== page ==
AC and DC measurements in the absence of a release film are similar toward the end of cure. But DC measurements without any release film exhibit distortion due to electrode polarization during the minimum ion viscosity condition. Although this distortion can be corrected by using the AC data (refer to Figure 11), the DC data cannot be corrected.
As illustrated, DC measurements can be performed through the conductive release film, but it is still dependent on distortion caused by electrode polarization. The conductivity of the release film is dominant toward the end of cure and inhibits useful probing of the state of cure.
As illustrated by very high, typically constant ion viscosity at the measurement limit in these conditions, it is not at all possible to perform DC measurements through the non-conductive HTF-621 release film.
Using an appropriate sensor, AC measurements performed through a release film or vacuum bag can follow cure and offer the same information as a sensor that is in direct contact with the MUT. The ion viscosity data is distorted by the insulating layer during the minimum viscosity condition, when the material is highly conductive. However, in several cases, this distortion can be mathematically corrected by software. But DC measurements through a release film are not viable, which is a major drawback of the DC cure monitoring techniques.
Critical Points During Thermoset Cure
Curing of a thermoset occurs when monomers react to form polymer chains, and eventually a network. In general, the reaction is exothermic — produces heat — and may be further triggered by the heat of an oven or press. Plotting log(ion viscosity) is a simple method to describe how the cure advances. The behavior of a conventional thermoset with a single ramp-and-hold step in temperature is illustrated in Figure 15.
Figure 15. Typical ion viscosity behavior of thermoset cure during thermal ramp and hold. Image Credit: Lambient Technologies.
Initially, with the increase in temperature, the material melts or softens, inducing a decrease in mechanical viscosity. Moreover, mobile ions undergo less resistance to movement and there is a decrease in ion viscosity. The reaction is still gradual at this point.
There is an increase in the cure rate as the material turns hotter. At some point, the accelerating reaction starts to dominate; mechanical viscosity reaches a minimum value, following which the material turns more viscous. Electrically, the ion viscosity increase caused by polymerization overcomes the ion viscosity decrease brought about by higher temperatures. Initially, ion viscosity reaches a minimum value, and then increases as a result of chain extension, which introduces an increasingly higher barrier to the flow of ions.
Once the ion viscosity reaches the minimum point, it continuously increases until there is a decline in the concentration of unreacted monomers and a decrease in the reaction rate. As a result, the ion viscosity slope also decreases and ultimately reaches zero when the curing ceases completely.
Figure 16. Ion viscosity curve and slope of ion viscosity of thermoset cure during thermal ramp and hold. Image Credit: Lambient Technologies.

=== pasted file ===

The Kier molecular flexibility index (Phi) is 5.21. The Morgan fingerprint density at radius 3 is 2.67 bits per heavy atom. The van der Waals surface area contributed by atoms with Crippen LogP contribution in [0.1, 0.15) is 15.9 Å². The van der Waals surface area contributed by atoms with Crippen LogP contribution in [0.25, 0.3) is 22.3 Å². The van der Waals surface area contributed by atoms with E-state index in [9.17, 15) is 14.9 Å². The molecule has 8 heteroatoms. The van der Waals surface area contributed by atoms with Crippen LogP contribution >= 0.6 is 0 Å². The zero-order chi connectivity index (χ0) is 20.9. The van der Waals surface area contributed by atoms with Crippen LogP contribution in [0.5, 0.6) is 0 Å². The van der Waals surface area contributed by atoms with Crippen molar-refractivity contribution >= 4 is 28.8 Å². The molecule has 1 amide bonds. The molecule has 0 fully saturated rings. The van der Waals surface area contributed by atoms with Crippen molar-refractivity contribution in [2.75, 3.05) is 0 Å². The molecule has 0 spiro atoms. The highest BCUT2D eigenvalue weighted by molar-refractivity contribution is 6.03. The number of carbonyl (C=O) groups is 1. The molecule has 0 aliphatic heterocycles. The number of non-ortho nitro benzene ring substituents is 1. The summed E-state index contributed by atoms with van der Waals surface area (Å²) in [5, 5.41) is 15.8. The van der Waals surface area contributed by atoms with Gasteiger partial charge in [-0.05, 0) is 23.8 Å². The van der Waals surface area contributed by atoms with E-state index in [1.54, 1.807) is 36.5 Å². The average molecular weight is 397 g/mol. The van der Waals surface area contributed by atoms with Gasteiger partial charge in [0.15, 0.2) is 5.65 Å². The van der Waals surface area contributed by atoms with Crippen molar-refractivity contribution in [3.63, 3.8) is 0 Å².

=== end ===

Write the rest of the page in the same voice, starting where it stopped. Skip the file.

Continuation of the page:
Figure 16 illustrates the four critical points that define the dielectric cure curve:
- CP(1) — A user-defined level of log(IV) to determine the onset of material flow.
- CP(2) — Minimum ion viscosity, which closely matches with minimum mechanical viscosity, specifying when increasing viscosity and polymerization start dominating the behavior of the material.
- CP(3) — Maximum slope, which determines the maximum reaction rate time and is often employed as a signpost related to gelation. The CP(3) height is a relative measure of the reaction rate.
- CP(4) — A user-defined slope that can determine the end of cure. The decreasing slope matches with the decreasing reaction rate.
The characteristic behavior of curing thermosets with the gradual increase in temperature to a hold value is shown in Figures 15 and 16. Figure 17 shows that the response is slightly different when the MUT is typically isothermal.
Figure 17. Ion viscosity curve and slope of ion viscosity of thermoset cure during isothermal processing. Image Credit: Lambient Technologies.
In this case, CP(1) is either meaningless or arises as soon as heat is applied, when the material flows and comes into contact with the sensor. Minimum ion viscosity is also observed at t = 0 or follows quickly since cure starts instantly. In the case of isothermal cures, CP(3) and CP(4) are theoretically the same as those for ramp and hold conditions.
- 1″ Single-Electrode sensor, manufactured by Lambient Technologies, Cambridge, MA USA. https://lambient.com
- LT-451 Dielectric Cure Monitor, manufactured by Lambient Technologies, Cambridge, MA USA
- Day, D.R.; Lewis, J.; Lee, H.L. and Senturia, S.D., “The Role of Boundary Layer Capacitance at Blocking Electrodes in the Interpretation of Dielectric Cure Data in Adhesives,” Journal of Adhesion, V18, p.73 (1985)
- Lambient Technologies application note AN2.16, “Electrode Polarization and Boundary Layer Effects”
- Lambient Technologies application note AN2.40, “Electrode Polarization and Boundary Layer Effects with AC and DC Cure Monitoring”
This information has been sourced, reviewed and adapted from materials provided by Lambient Technologies.
For more information on this source, please visit Lambient Technologies.